When we see a chord symbol, our first thought should be: What is the core triad? Then, we can consider what extensions it may have.

The most common extension you’ll see is the number 7, which indicates that there should be a 7th on the chord. You can think of adding a 7th to a chord like adding another third onto your triad stack.

7th chords are common enough to be considered a separate class from higher extensions like 9ths, 11ths, and 13ths. Some 7ths, like the Dominant 7th, play an important harmonic role, and have a more significant impact on the harmonic trajectory of the music. Others, like most Major 7ths, are more for adding color.

We can categorize the common types of 7th chords based on their core triad:

 

 

Be aware, we can see the same symbol variations regarding major, minor, diminished, and augmented when using 7ths. For example, you may see C°7 written as Cdim7.

The most common kind of 7th chord is the Dominant 7th, which naturally has a lowered (or flatted) 7th. For this reason, chord symbols with a simple 7 attached to them are automatically assumed to have a lowered 7th.

If you want to know more about dominant and diminished, check out our article on the subject here.

Recall that a lowered, or “flatted,” 7th is a whole step lower than the root, while a raised or “major” 7th is only a half step lower. For example, if we have a D minor chord with a lowered 7th on it, our notes would be D, F, A, and C, which is a whole step down from the D above it. This is the configuration of notes we assume if we simply say “D minor 7.” If we want to have a raised 7th, we must indicate so in the chord symbol:

Further extensions can be included by adding the corresponding numbers to the top right of the letter symbol. Any modifiers to these extensions (sharps or flats) must go next to the extension numbers when they’re written, and they typically (but not always) extend from the main chord letter from smallest to largest:

 

Looking at Chord Symbols: Slash Chords

To reiterate, the most effective way to consider what chord symbols are is to envision the chords built up in thirds from their roots. However, as with notated harmonies, it is often more pleasing musically to have a note in the bass of the chord that is not the root. This can technically be any other note in the chord, but is usually the 3rd or 5th, and sometimes the 7th.

In notated music, we call these inversions. When seen using chord symbols, we call them slash chords

Let’s look at some slash chord examples:

As you can see, slash chords incorporate an additional letter into the chord symbol, separated by a forward slash. This means that the chord is to be played with the note featured under the slash (on the right side) as the bass of the chord.

Let’s look at a couple of examples with their notated counterparts:

When spoken, the correct way to name slash chords is by using either slash or over. For example, the  C/E chord symbol seen in the example above would be spoken: C slash E, or C over E, meaning over the bass note. 

Remember, the root of the chord is still the note that would be on bottom if the chord were stacked in thirds, even if we’re using a different position of the chord that puts another note in the bass. This is important to memorize so that you don’t mistake the bass note in a slash chord for the root, and therefore mistake its identity.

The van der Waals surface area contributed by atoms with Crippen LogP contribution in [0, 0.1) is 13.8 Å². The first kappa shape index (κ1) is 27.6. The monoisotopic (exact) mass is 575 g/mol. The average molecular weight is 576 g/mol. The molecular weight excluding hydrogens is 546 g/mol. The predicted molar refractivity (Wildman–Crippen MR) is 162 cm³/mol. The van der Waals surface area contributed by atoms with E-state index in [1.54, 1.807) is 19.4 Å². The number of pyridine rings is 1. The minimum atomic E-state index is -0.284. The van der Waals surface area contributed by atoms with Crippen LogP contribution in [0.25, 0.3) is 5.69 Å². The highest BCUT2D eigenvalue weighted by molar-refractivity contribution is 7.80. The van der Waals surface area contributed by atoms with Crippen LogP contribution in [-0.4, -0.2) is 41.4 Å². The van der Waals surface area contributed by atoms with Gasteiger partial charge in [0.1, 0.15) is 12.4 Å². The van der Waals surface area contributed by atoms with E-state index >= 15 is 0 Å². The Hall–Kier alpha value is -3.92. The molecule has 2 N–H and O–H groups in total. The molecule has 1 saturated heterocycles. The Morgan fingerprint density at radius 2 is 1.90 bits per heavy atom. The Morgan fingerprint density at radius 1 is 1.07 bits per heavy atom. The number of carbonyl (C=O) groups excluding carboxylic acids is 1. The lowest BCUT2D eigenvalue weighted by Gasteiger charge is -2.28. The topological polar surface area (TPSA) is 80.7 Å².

Let’s look at a few more examples of chord symbols in action:

 

The progression above has a series of descending chords, in both root position and inversions. Along with the notation, there are chord symbols above the staff, and a Roman numeral analysis below. Notice how the chord symbols mirror the chord inversions by using slashes to indicate the note in the bass, and compare the slash chord symbols with the Roman numerals. An important difference between chord symbols and Roman numeral analysis is that chord symbols simply state what the chord is and whether or not it is inverted, while Roman numerals also describe the functional relationship of the chord within the key.

Let’s look at one more example of chords symbols, this time as they might be seen in a jazz chart:

In jazz charts, as well as in many pop song arrangements, it is common to only see the melody accompanied by chord symbols. Performers must know how to interpret the melody and the chord symbols together to generate the music. This approach demands more of the performer’s internal knowledge base, but also affords more creative fluidity in the moment, and allows for the structured freedom necessary for high-level group improvisation. To become competent at this, jazz musicians will exhaustively drill improvising and playing chord progressions in all different keys, so that they are in possession of a rich palette of musical tools to employ for whatever a chart demands.

Download and Further Reading

For your convenience, we've gathered all of the most important info from this article into one easy-to-read chart! Click the link below to open a downloadable PDF of all of the triads and 7ths chord symbols covered in this article.

Keep an eye out for our next article on chord symbols, in which we'll  take a closer look at chord extensions, and explore the different ways we can play music by reading chord symbols.

And if you enjoyed what you learned, be sure to check us out at libertyparkmusic.com!